By 1995, an NGO called SOS-Esclaves, under which Biram Dah Abeid served as Secretary-General, began producing reports on the state of slavery in the country, acting as a conduit between the Mauritanian abolitionist movement and Western civil rights organizations.

President Taya was ousted in a military coup in 2005, after attempting to consolidate power and pull back what little democratic freedoms he had afforded under his rule. As a result, in 2007, a law criminalizing all slavery-related activities was passed due to immense pressure from the likes of SOS-Esclaves and international rights groups.

After the country’s short stint under its second civilian President, Sidi Ould Cheikh Abdallahi, between 2007 and 2008, several slavery laws were passed in relatively quick succession under President Aziz.

A 2012 amendment removed the previous ten-year time limitation for the prosecution of slavery-related crimes, while in 2015, slavery crimes were categorized as crimes against humanity, and three slavery-specific criminal courts were established in the cities of Nouakchott, Nouadhibou, and Nema.

At this same time, between 2008-2012, the United Nations High Commissioner for Refugees (UNHCR) facilitated the return of many of the Afro-Mauritanians that were expelled under the Taya regime back to the Senegal river areas. However, issues persist around the land and citizenship rights of these returnees, many of the refugees who returned under the UNHCR’s program have struggled gaining authority over their previously owned land and have struggled to access full citizenship, despite being nationals of the country.

Additionally, as outlined by Freedom House’s 2024 report on Mauritania, “despite 2015 amendments to the antislavery law, slavery, and its aftereffects remain a challenge, with many former slaves unable to access adequate accommodation, health care, or education.”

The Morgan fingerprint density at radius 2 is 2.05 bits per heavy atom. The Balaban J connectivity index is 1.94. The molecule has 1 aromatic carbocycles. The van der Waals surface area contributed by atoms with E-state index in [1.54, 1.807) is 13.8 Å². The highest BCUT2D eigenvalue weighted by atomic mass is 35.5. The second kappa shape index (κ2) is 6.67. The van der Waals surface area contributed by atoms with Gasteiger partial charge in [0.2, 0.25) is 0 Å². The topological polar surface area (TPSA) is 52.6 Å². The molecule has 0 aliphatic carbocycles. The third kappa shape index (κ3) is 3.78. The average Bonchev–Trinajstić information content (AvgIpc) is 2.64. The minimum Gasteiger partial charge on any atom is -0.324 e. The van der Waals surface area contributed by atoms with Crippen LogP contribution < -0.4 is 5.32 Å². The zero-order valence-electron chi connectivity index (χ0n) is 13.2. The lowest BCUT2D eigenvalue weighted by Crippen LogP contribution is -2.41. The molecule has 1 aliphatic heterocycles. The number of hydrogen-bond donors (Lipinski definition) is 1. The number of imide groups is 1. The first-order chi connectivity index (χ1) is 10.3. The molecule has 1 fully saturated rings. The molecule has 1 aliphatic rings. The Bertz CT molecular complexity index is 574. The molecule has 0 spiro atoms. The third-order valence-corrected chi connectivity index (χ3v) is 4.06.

Thus, as illustrated, and as posited by David Malluche, “whereas ‘traditional’ forms of slavery have gradually receded due to the extensive ecological, economic and social transformations, descent-based status hierarchies largely persist in the country.”

In this context, we see the rise of ‘identity-based’ parties in Mauritania, such as Biram Dah Abeid’s RAG and Mamadou Bocar Ba’s Alliance for Justice/Movement for Renewal (AJD). However, President Ghazouani’s recent steps to consolidate his power base, as seen in the jailing of former President Aziz, do drum up concerns over his commitments to Mauritania’s path, albeit gradual, of democratization.

What To Expect

The upcoming election will serve as a litmus test for Mauritania’s commitment to democratization and political reform. In the upcoming elections, it is likely that Ghazouani will secure for himself a second term. Nonetheless, the true markers of the ‘opening’ or ‘closing’ of the Mauritanian political space will be seen in the election’s immediate aftermath. Should Ghazouani move to criminalize IRA/RAG/AJD activities or likewise undertake other means of repression, whether that be against opposition parties or members of the political elite who may threaten his power base, then it can be anticipated that members of the military/political elite will move to remove him from power. On the other hand, Ghazouani may enable the political space to ‘open up’ further and instead choose to co-opt members of opposition parties, as seen in El Insaf’s 2023 national unity agreement with the RFD and UFP.

Currently, Mauritanian faces increasing threats along its border with Mali, as in the past year, Malian armed forces and Wagner personnel have pursued Tuareg rebels into Mauritanian territory. Despite the nation’s wildly successful counter-insurgency policies, new players, in the form of Russia’s Wagner Group and the Malian armed forces (FAMA) may inadvertently force a further militarization of the Mauritanian political space, as the nation’s government attempts to bolster its forces, secure its border regions, and limit the spread of radical Islamic ideology within its own territory.

Latest